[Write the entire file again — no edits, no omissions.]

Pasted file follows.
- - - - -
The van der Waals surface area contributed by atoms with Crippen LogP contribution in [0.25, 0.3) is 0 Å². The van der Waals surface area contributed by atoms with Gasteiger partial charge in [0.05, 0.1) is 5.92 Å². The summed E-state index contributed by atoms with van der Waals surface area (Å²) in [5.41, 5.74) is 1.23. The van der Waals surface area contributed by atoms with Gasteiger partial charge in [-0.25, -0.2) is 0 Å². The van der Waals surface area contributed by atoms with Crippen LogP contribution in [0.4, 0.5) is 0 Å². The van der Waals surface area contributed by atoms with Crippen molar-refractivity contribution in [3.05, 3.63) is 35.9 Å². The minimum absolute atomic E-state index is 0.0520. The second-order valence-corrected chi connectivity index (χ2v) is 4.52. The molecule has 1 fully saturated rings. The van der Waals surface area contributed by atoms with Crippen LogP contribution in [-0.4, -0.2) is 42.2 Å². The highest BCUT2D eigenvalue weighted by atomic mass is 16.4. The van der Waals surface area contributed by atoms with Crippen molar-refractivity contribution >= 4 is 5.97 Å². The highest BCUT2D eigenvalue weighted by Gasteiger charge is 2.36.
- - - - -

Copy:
The van der Waals surface area contributed by atoms with Crippen LogP contribution in [0.25, 0.3) is 0 Å². The van der Waals surface area contributed by atoms with Gasteiger partial charge in [0.05, 0.1) is 5.92 Å². The summed E-state index contributed by atoms with van der Waals surface area (Å²) in [5.41, 5.74) is 1.23. The van der Waals surface area contributed by atoms with Gasteiger partial charge in [-0.25, -0.2) is 0 Å². The van der Waals surface area contributed by atoms with Crippen LogP contribution in [0.4, 0.5) is 0 Å². The van der Waals surface area contributed by atoms with Crippen molar-refractivity contribution in [3.05, 3.63) is 35.9 Å². The minimum absolute atomic E-state index is 0.0520. The second-order valence-corrected chi connectivity index (χ2v) is 4.52. The molecule has 1 fully saturated rings. The van der Waals surface area contributed by atoms with Crippen LogP contribution in [-0.4, -0.2) is 42.2 Å². The highest BCUT2D eigenvalue weighted by atomic mass is 16.4. The van der Waals surface area contributed by atoms with Crippen molar-refractivity contribution >= 4 is 5.97 Å². The highest BCUT2D eigenvalue weighted by Gasteiger charge is 2.36.